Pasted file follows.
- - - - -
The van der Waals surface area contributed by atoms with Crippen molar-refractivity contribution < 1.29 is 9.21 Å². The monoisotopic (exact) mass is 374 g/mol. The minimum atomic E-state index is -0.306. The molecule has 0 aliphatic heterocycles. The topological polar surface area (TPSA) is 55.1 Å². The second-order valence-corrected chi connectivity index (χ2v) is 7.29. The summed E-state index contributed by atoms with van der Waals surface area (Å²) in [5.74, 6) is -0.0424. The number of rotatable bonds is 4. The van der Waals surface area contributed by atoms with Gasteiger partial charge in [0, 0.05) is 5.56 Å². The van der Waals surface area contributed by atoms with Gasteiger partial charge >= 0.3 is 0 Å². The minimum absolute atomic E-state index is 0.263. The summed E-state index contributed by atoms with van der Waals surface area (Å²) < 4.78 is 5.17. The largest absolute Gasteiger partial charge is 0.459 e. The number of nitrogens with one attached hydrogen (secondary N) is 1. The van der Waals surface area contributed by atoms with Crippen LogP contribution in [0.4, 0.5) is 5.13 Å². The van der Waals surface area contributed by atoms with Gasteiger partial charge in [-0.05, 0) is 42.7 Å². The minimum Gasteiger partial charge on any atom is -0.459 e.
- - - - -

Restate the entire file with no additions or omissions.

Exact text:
The van der Waals surface area contributed by atoms with Crippen molar-refractivity contribution < 1.29 is 9.21 Å². The monoisotopic (exact) mass is 374 g/mol. The minimum atomic E-state index is -0.306. The molecule has 0 aliphatic heterocycles. The topological polar surface area (TPSA) is 55.1 Å². The second-order valence-corrected chi connectivity index (χ2v) is 7.29. The summed E-state index contributed by atoms with van der Waals surface area (Å²) in [5.74, 6) is -0.0424. The number of rotatable bonds is 4. The van der Waals surface area contributed by atoms with Gasteiger partial charge in [0, 0.05) is 5.56 Å². The van der Waals surface area contributed by atoms with Gasteiger partial charge >= 0.3 is 0 Å². The minimum absolute atomic E-state index is 0.263. The summed E-state index contributed by atoms with van der Waals surface area (Å²) < 4.78 is 5.17. The largest absolute Gasteiger partial charge is 0.459 e. The number of nitrogens with one attached hydrogen (secondary N) is 1. The van der Waals surface area contributed by atoms with Crippen LogP contribution in [0.4, 0.5) is 5.13 Å². The van der Waals surface area contributed by atoms with Gasteiger partial charge in [-0.05, 0) is 42.7 Å². The minimum Gasteiger partial charge on any atom is -0.459 e.